Lacrosse picks were poorIn response to Joe Boylan's...


May 30, 1999

Lacrosse picks were poor

In response to Joe Boylan's canonizing of Virginia lacrosse coach Dom Starsia in a letter last week, I wanted to voice my opinion about Boylan's inability to chair the NCAA men's lacrosse committee.

Boylan states that the "committee's decisions were honest ones based on its best judgment." Well, its best judgment was poor judgment.

Why was three-time defending champion Princeton, which had a nine-game winning streak and one of the toughest schedules in lacrosse, unseeded? Why was Syracuse, with an unprecedented 16 straight final fours and three losses by four goals to Johns Hopkins, Loyola and Princeton, seeded No. 8? Why was Delaware, which played two big games all year, against Georgetown and Loyola, and was manhandled in both, a No. 6 seed?

Was Boylan in the same room to chair the committee, or was he asleep on the couch?

He should feel embarrassed at the outcome of his committee's selections.

John Bullington, Bel Air

Let's close out Timlin

As a lifetime Orioles fan who has suffered through the ineptness of his year's team, I think it has become very painful to watch this closer, Mike Timlin -- and I use the term "closer" loosely -- enter and blow games.

He couldn't even be the reincarnation of Eddie Watt or Heathcliff Slocumb, because I assumed that they threw to the right base on double-play situations.

This guy stinks and needs to go.

Melvin A. Mazer, Baltimore

Criticism well-deserved

I was somewhat amused by Milton Kent's brief description of a column that appeared in the Washington Post written by Thomas Boswell. Mr. Kent implied that the criticism directed at his colleagues at The Sun who cover the Orioles was intended to endear Mr. Boswell to Orioles manager Ray Miller.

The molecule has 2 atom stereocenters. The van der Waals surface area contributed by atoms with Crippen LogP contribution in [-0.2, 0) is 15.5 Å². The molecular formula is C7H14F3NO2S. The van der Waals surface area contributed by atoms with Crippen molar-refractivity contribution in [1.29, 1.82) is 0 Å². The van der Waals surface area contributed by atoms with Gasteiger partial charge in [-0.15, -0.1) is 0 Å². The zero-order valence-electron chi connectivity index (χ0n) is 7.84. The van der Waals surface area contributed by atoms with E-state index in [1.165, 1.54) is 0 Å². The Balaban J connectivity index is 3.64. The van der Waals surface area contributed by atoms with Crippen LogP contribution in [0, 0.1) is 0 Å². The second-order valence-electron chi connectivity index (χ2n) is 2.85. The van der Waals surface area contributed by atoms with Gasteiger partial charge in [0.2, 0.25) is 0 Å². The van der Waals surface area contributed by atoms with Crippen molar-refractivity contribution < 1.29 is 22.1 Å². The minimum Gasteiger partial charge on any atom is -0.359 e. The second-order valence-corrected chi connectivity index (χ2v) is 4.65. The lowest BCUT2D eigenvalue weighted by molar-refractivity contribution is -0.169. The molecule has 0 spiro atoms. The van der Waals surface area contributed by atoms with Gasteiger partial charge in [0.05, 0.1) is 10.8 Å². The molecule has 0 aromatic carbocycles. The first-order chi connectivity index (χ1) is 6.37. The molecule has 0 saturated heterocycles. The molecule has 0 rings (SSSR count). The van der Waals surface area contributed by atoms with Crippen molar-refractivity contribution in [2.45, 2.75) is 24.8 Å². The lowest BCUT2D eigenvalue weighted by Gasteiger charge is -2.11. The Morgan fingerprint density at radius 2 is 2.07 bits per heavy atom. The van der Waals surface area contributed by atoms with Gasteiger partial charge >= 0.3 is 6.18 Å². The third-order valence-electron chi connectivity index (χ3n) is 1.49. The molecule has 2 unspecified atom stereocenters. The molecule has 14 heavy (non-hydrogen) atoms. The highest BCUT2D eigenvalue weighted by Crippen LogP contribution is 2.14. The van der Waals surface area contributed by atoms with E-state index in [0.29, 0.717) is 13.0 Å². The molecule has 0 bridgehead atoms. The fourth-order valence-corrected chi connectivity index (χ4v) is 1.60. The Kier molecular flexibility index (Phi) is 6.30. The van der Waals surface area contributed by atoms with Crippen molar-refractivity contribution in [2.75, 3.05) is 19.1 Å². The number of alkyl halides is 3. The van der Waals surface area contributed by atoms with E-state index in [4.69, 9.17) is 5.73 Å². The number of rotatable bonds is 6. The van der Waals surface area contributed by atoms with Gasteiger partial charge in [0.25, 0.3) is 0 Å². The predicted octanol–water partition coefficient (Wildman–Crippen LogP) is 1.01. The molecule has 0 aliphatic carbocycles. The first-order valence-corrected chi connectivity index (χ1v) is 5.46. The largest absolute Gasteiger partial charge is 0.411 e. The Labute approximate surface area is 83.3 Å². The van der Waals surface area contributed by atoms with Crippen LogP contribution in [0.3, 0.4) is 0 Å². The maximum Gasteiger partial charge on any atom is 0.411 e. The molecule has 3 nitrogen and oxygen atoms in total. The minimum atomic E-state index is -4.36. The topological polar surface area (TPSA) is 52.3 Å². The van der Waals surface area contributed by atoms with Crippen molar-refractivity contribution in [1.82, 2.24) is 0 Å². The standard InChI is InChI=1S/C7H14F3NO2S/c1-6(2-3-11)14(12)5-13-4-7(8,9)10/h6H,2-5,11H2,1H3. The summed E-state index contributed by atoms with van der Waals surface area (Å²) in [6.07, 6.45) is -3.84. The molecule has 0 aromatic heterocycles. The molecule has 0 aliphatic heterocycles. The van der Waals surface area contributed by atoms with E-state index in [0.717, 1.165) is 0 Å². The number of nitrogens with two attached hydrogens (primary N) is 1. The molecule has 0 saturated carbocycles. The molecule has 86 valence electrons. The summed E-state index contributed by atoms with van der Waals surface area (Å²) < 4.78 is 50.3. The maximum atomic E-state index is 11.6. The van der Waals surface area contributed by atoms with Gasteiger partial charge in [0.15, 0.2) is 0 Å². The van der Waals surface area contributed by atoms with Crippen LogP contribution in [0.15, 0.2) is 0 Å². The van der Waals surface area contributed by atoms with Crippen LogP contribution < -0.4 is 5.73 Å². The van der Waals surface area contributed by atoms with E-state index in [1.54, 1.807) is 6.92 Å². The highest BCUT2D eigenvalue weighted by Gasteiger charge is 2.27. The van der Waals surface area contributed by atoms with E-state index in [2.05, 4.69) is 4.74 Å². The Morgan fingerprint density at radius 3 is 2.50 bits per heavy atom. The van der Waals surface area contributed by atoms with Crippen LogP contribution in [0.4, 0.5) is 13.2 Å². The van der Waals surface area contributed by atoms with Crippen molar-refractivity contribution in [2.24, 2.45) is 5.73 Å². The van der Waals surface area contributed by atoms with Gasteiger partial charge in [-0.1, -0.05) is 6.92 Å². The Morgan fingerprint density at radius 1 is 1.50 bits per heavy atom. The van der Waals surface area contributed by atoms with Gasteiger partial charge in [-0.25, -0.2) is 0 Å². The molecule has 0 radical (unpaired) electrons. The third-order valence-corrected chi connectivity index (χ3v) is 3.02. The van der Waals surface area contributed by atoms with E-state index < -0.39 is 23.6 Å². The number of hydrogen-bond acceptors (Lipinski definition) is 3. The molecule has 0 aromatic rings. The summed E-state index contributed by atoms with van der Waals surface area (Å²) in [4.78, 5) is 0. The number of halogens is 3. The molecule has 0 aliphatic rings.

It is laughable to think that a writer of Boswell's stature would care what Miller thinks of him, or Milton Kent, for that matter. The point that Mr. Kent misses is that his colleagues at The Sun do continuosly and consistently slant their writing in the most negative tone possible. They do it when writing about the Orioles, Ravens, Blast and local college teams.

It is encouraging to know that, at least, columns by Thomas Boswell are read by The Sun sportswriters. One can only hope they learn something.

Charles M. Woolston, Baltimore

O's are no heroes

For the past two years, a group of fathers and sons has been making an annual trip to Fort Lauderdale, Fla., to see our beloved Orioles in spring training.

While the fathers go for a weekend of relaxation, the sons, who eat, drink and sleep baseball, take their pens, balls and baseball cards to hopefully get autographs from the players whom they considered to be heroes.

This year, our sons got more autographs from the visiting players, Dodgers and Twins, than they did from the Orioles. For the most part, the Orioles are a completely inaccessible team to the people who pay their salaries, the average fan. These feelings were shared by most of the other fans we spoke to in Florida.

Most of the time the players just ignore you, but responses such as "I'm relaxing," "I don't feel like signing now," "All you people got an angle," and "I'm waiting for a phone call," were all given to kids ranging in age from 8 to 13.

Our kids were not disappointed by the weather, the pool, the beach or the plane ride. They were only disappointed by their heroes.

Frank Spokus, Baltimore

Rosenthal is right on

Ken Rosenthal makes a lot of valid points in his columns in The Sun. Some fans bash Rosenthal, as they feel he is too controversial, but a columnist's job is to give his opinions, and Rosenthal is not always there to be loved.

Rosenthal is usually honest and right on with his views. It's a shame that some people cannot handle the truth.

Keep up the good work.

Peter Goodman, Owings Mills

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